Image by Matt Palmer on Unsplash
By Matt Goodey
Humans have had a devastating impact upon the planet. There is no doubt to be had about this. CO2 levels have risen at an unprecedented rate in the last 100 years. And that does not look to be changing in any significant manner in the near future, as the underwhelming COP26 deal shows. What is more, the human population is projected to reach 11 billion by 2100. So, even though we already consume around double the amount of resources that the Earth can produce each year, it seems, paying no heed to this disturbing fact, we are bound to become ever more unsustainable. And make no mistake, in this we are unique: even bacteria know when to stop dividing as their population reaches a maximum.
In light of the recent catastrophic human impact upon the planet, it has been suggested that the earth has entered a new era in its history: the Anthropocene. But is there any definite evidence for this?
First of all, if we are going to pin the emergence (or lack thereof) of the Anthropocene down to a point in Earth’s history, we need to be able to picture it in light of Earth’s more general history.
That said, Earth’s is 4.567 billion years old. Most of its history has been relatively poorly recorded. Indeed, only the last ~500 million years (Ma) are sufficiently detailed for geologists to examine, and attempt to understand, events. The geological column is composed of eons (i.e. Phanerozoic or Archean) which in turn are formed from Eras (the Phanerozoic is split into Cenozoic meaning young life, Mesozoic meaning middle life and Paleozoic meaning old life) which are composed of Periods, split into Epochs. Usually, the transition into different periods is defined by a notable change in the fossil recorded. The most significant five major mass extinctions, where there was catastrophic loss of biodiversity, mark the transition into different periods, respectively. The appearance/disappearance of other globally distributed species mark the transition into different Epochs (this is known as biostratigraphy). The last epoch on the geological column is the Holocene, which describes the last 11,700 years.
So, the Anthropocene (which stems from Greek meaning new man) defines a new Epoch: a point in Earth’s history where human activities can be seen within the geological record. It could also be referred to as the sixth extinction, for species are disappearing around 100 times faster than they would without anthropogenic activities.
So, there is no doubt that the Anthropocene has begun; the question is when.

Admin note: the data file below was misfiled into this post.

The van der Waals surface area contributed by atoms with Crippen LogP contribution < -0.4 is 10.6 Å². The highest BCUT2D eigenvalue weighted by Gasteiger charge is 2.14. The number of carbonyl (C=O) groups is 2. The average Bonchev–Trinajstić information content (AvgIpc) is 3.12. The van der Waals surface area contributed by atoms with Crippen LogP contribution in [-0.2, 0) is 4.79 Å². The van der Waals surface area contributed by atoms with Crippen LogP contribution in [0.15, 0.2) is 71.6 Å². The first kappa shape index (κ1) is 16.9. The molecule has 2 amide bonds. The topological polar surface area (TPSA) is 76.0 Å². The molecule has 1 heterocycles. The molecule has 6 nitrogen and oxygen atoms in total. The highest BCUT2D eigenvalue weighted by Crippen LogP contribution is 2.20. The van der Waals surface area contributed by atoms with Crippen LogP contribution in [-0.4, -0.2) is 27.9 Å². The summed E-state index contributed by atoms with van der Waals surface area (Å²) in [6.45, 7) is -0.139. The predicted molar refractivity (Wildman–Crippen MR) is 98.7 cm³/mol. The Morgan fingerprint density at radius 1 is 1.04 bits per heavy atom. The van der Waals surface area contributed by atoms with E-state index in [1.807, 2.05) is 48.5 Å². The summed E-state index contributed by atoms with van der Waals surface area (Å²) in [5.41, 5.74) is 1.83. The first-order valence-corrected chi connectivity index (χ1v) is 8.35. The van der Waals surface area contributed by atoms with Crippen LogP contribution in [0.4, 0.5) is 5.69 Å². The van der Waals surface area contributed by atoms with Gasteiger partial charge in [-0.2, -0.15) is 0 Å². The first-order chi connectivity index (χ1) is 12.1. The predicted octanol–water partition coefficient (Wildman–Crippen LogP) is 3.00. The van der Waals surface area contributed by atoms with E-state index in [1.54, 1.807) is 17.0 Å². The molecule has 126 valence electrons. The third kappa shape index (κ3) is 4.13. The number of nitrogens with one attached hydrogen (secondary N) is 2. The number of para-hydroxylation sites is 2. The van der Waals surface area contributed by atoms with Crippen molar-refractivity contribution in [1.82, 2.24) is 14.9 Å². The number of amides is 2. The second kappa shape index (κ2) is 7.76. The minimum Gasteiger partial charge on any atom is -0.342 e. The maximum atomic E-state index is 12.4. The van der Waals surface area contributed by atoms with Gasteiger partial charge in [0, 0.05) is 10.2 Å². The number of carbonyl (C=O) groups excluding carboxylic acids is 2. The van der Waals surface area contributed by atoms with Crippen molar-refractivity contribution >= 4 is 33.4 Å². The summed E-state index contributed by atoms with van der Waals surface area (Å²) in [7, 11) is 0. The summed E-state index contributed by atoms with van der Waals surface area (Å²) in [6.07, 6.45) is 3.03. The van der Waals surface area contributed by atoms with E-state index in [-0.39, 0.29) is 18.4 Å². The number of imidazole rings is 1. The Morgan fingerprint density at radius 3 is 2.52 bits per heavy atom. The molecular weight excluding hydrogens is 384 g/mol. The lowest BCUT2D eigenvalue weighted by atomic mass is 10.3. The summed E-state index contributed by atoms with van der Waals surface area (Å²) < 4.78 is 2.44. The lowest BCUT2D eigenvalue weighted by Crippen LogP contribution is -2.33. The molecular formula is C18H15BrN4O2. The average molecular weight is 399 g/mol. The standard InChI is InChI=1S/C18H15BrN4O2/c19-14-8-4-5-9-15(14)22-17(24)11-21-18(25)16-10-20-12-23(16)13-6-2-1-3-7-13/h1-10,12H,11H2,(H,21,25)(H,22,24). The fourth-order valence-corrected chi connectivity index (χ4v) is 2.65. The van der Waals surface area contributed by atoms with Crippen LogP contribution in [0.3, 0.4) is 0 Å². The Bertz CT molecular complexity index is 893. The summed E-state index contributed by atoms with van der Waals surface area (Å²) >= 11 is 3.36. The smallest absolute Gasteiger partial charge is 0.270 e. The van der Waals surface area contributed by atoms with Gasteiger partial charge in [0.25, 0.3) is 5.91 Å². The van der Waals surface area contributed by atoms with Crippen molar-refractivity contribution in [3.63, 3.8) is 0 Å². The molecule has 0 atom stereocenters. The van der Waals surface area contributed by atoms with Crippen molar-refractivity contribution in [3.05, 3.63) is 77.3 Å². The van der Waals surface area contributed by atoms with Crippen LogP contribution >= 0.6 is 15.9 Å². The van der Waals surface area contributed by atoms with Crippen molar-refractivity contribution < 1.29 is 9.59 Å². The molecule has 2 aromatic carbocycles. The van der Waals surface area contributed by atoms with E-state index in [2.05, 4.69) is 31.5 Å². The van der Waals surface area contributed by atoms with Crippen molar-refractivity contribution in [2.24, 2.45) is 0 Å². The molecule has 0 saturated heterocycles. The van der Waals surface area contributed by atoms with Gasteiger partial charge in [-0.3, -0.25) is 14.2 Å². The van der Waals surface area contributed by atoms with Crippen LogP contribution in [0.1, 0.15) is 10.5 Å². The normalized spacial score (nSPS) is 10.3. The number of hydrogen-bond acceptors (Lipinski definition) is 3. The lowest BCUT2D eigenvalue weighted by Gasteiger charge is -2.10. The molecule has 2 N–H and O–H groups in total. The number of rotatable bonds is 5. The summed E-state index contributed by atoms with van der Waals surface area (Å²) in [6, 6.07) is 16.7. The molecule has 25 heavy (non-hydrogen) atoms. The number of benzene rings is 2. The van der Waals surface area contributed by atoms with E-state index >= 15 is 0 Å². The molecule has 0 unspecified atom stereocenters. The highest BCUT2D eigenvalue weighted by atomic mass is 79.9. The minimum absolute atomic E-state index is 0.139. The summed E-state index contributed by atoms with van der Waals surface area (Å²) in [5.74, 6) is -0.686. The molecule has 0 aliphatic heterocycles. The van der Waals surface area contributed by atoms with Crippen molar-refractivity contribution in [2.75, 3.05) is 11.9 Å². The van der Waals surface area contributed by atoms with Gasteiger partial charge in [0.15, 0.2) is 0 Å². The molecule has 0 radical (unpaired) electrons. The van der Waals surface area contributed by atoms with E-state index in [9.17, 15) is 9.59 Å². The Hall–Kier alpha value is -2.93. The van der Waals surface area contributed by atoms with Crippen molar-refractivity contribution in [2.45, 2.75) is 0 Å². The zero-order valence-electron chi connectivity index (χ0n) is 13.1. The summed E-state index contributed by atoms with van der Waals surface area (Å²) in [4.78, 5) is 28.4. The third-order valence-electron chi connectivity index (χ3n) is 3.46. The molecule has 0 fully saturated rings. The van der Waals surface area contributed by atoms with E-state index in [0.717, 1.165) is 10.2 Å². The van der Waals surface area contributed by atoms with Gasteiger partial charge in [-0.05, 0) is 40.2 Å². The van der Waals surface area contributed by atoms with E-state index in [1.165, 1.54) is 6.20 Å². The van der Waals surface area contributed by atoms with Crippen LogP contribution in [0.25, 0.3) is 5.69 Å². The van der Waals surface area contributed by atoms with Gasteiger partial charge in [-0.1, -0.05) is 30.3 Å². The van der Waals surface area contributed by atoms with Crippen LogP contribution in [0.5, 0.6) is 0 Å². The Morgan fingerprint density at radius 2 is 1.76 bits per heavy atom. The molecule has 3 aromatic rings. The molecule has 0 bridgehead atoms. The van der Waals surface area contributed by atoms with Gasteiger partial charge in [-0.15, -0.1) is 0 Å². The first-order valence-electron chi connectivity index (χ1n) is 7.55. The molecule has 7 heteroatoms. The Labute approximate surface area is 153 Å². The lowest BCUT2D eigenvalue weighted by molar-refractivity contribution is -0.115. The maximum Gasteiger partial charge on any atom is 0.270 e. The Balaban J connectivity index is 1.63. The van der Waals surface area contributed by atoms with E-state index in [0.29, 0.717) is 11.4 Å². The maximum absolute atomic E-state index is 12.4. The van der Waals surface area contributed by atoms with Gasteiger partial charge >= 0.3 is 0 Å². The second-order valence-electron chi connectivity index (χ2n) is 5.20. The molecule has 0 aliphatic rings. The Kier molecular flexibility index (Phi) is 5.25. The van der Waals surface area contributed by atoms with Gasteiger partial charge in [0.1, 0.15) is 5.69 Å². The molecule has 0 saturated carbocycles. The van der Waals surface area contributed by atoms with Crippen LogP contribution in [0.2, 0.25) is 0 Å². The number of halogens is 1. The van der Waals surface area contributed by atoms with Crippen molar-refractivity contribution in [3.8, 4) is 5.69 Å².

Many would argue that it began with the start of the industrial revolution (~1800 AC), as this is when the burning of fossil fuels began changing the content of Earth’s atmosphere. Others would suggest that it began with the testing of the first atomic bomb, which occurred in the mid 1940s. Earlier dates have also been proposed, such as the start of the deforestation of Britain’s ancient woodlands, which now only occupies 2.5% of Britain’s total land mass. If we went with the last suggestion, then we would be suggesting that the Anthropocene began around the time that humans transitioned from Hunter-gatherers to cultivating livestock and crops some 10,000 years ago.
For a geologist, the physical appearance or disappearance of fossils or other such features in the rock recorded dictates the transition into a new period or epoch. Now, Plastic debris has been known to be melted and incorporated into lava flows which then solidify forming new igneous material. Sedimentary rocks are composed of fragments of pre-existing rocks cemented together in a process known as lithification. Sediment is carried into the ocean through various different processes, and microplastics have been shown to be present across the entire ocean floor. Sedimentary rocks containing plastic are known as “plastiglomerates” and have been recorded on beaches on Hawaii. So, from a geological perspective, the appearance of plastics, first produced in the 1950s, in the rock record is a logical way to mark the beginning of the Anthropocene.
I do not mean this suggestion to be definitive across the board. Rather, I stress it because, beyond being simply sensible, it effectively bars us from passing the Anthropocene off as something that began in distant history. It makes it a recent reality: our reality. Being so unique in nature in our destructive capacities, it reminds us that we must become unique in our capacities to regenerate, rejuvenate, and restore the only Earth that we have, now. The other option is a catastrophic worsening of the reality we have made: for ourselves and all life on Earth.